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WASHINGTON, D.C. – In her continued effort to address the public safety crisis in rural Alaska, U.S Senator Lisa Murkowski (R-AK) introduced the Alaska Tribal Public Safety Empowerment Act, legislation to empower tribes in Alaska to exercise the special domestic violence criminal jurisdiction on a pilot basis. Among domestic violence victims in Alaska, Native women are over-represented by 250 percent, yet one in three communities in rural Alaska have no local law enforcement.
Specifically, the bill expands the jurisdiction provided in the Violence Against Women Act of 2013 (VAWA) to apply to Alaska Native villages on a pilot basis. The previous law provided that tribes have the power to prosecute certain non-Natives who violate qualifying protection orders or commit domestic or dating violence against Indian victims in Indian country. Unlike VAWA 2013, the Alaska Tribal Public Safety Empowerment Act empowers Alaska Natives to obtain protection under the Special Domestic Violence Criminal Jurisdiction. Senator Murkowski’s bill recognizes the specific jurisdictional complexities that tribes in Alaska face. The 2013 special domestic violence criminal jurisdiction was limited to crimes that occur in the Indian country of a tribe, which left Alaska Native women unable to obtain protection from incidents of domestic violence. In addition to the VAWA 2013 covered crimes, the Alaska Tribal Public Safety Empowerment Act also includes sexual violence, sex trafficking, stalking, and assault of law enforcement or corrections officers. This legislation builds upon the Alaska pilot championed by Congressman Don Young in HR 1585 that the House passed in April of this year.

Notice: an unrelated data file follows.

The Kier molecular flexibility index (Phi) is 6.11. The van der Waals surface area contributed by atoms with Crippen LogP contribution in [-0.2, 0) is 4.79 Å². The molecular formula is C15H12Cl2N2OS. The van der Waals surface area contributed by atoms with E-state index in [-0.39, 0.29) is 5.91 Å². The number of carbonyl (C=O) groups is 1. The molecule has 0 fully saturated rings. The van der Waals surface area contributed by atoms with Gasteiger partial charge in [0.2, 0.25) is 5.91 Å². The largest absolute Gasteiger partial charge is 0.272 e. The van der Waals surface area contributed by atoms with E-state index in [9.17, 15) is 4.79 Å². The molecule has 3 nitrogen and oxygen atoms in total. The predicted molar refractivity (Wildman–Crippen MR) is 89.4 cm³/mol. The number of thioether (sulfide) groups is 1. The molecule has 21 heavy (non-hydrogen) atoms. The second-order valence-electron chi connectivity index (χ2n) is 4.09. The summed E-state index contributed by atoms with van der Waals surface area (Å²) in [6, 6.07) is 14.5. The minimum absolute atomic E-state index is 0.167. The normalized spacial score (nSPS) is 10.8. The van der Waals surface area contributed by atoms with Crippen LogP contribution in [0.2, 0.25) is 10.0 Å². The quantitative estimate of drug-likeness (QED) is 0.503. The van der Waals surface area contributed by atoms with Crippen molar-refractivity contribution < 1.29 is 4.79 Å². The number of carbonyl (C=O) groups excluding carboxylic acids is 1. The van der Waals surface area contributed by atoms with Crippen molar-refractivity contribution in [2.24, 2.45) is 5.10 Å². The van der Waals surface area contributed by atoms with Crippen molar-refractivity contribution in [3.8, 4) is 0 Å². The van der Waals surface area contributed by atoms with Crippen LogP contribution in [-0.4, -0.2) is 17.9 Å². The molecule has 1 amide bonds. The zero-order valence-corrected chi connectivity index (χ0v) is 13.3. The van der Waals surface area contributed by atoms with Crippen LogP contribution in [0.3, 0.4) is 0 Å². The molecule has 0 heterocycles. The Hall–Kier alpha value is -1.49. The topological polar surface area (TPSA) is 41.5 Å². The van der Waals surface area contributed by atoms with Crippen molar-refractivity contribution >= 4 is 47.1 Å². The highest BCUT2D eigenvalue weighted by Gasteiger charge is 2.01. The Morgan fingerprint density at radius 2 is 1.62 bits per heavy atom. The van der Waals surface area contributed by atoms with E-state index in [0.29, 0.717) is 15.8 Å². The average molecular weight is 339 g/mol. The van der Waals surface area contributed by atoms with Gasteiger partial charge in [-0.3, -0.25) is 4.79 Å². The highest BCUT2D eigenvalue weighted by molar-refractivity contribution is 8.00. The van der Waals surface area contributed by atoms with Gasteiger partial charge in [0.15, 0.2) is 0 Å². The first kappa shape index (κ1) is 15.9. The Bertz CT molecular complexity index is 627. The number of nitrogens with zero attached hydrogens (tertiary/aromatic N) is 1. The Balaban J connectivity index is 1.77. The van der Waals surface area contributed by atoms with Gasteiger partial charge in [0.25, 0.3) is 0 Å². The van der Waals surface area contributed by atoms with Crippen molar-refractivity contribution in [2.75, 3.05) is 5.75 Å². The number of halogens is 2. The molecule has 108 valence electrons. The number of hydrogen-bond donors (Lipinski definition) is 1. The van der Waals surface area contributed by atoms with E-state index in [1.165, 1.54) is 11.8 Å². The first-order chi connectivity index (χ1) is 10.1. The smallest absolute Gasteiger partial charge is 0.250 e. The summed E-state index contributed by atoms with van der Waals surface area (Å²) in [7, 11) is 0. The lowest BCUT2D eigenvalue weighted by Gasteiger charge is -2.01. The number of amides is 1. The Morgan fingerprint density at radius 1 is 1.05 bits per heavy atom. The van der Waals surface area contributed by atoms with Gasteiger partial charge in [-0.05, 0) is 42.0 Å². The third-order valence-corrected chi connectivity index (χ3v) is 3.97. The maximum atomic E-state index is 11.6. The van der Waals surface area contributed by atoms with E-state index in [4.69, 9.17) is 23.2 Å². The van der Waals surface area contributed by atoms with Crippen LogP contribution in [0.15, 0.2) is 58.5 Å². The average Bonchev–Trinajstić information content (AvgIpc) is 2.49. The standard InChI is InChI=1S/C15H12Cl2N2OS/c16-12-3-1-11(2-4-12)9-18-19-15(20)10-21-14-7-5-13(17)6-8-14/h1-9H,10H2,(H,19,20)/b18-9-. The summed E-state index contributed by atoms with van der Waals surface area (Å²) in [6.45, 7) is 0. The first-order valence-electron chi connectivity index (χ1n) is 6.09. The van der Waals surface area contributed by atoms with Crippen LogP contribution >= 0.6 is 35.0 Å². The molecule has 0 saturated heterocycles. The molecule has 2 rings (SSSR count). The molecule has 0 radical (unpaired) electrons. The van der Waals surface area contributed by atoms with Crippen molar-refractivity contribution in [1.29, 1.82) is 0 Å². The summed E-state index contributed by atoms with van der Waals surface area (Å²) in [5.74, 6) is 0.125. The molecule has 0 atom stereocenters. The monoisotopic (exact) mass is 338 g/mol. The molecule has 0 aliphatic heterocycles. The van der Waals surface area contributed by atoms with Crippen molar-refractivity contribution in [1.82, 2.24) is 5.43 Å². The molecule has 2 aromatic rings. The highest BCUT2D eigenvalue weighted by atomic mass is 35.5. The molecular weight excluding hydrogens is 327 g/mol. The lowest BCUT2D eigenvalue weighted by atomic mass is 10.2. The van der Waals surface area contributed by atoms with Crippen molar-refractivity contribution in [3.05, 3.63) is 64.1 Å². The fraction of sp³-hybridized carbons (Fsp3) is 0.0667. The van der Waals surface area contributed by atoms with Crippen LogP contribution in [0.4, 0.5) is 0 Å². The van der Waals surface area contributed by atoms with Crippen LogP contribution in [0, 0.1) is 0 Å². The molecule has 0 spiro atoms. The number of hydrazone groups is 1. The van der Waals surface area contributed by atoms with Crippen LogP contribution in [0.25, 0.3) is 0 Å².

Click here the bill text.
“Far too many communities in Alaska know what it feels like to lack any means to seek help or justice for a crime of domestic violence or sexual assault because their village lacks advocacy services and law enforcement. This bill aims to change that and empowers villages to develop local solutions to problems,” said Senator Murkowski. “When it comes to domestic violence, Alaska Native women are over-represented by 250 percent—that means our sisters, mothers, aunts, cousins, and loved ones are being violated at rates that are unacceptable anywhere, in any state. Alaska’s tribes need to be able to exercise the special domestic violence criminal jurisdiction to address our staggering statistics. Alaska tribes, with support from the federal government, can be effective partners with the State to address Alaska’s rural public safety crisis.”
“On behalf of the Alaska Federation of Natives we thank Senator Murkowski for her leadership and listening to the concerns from rural Alaska,” said Julie Kitka, President of the Alaska Federation of Natives. “We look forward to working on this critical legislation to make a difference in the safety in our communities and build a stronger public safety system, with sustainable funding. A multi-faceted approach to US Attorney Barr’s Rural Public Safety Emergency is critical.”
“This bill is a necessary step towards adequate tribal authority to address the public safety crisis plaguing our communities,” said TCC Chief Victor Joseph. “If enacted, the law will provide for the crucial local control that is currently absent from the justice system. Baasee’ Senator Murkowski.”